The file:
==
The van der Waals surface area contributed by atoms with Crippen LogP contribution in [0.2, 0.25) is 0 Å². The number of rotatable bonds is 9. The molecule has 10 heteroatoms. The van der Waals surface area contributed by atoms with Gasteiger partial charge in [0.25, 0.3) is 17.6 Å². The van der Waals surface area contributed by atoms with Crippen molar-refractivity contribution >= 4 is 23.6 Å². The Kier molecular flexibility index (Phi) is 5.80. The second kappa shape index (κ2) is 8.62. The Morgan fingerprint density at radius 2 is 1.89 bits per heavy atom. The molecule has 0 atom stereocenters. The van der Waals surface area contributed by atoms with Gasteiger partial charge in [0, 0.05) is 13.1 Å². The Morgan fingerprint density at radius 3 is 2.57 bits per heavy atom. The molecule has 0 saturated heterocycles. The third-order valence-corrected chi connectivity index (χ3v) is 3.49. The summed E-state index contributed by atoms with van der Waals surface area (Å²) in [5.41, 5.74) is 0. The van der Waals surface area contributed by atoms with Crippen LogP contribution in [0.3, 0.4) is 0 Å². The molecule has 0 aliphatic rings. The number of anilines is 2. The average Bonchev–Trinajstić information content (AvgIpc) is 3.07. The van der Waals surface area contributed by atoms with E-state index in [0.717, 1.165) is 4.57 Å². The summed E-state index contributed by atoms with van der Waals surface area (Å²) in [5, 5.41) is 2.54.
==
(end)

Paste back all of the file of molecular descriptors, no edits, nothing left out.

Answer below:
The van der Waals surface area contributed by atoms with Crippen LogP contribution in [0.2, 0.25) is 0 Å². The number of rotatable bonds is 9. The molecule has 10 heteroatoms. The van der Waals surface area contributed by atoms with Gasteiger partial charge in [0.25, 0.3) is 17.6 Å². The van der Waals surface area contributed by atoms with Crippen molar-refractivity contribution >= 4 is 23.6 Å². The Kier molecular flexibility index (Phi) is 5.80. The second kappa shape index (κ2) is 8.62. The Morgan fingerprint density at radius 2 is 1.89 bits per heavy atom. The molecule has 0 atom stereocenters. The van der Waals surface area contributed by atoms with Gasteiger partial charge in [0, 0.05) is 13.1 Å². The Morgan fingerprint density at radius 3 is 2.57 bits per heavy atom. The molecule has 0 saturated heterocycles. The third-order valence-corrected chi connectivity index (χ3v) is 3.49. The summed E-state index contributed by atoms with van der Waals surface area (Å²) in [5.41, 5.74) is 0. The van der Waals surface area contributed by atoms with Crippen LogP contribution in [0.3, 0.4) is 0 Å². The molecule has 0 aliphatic rings. The number of anilines is 2. The average Bonchev–Trinajstić information content (AvgIpc) is 3.07. The van der Waals surface area contributed by atoms with E-state index in [0.717, 1.165) is 4.57 Å². The summed E-state index contributed by atoms with van der Waals surface area (Å²) in [5, 5.41) is 2.54.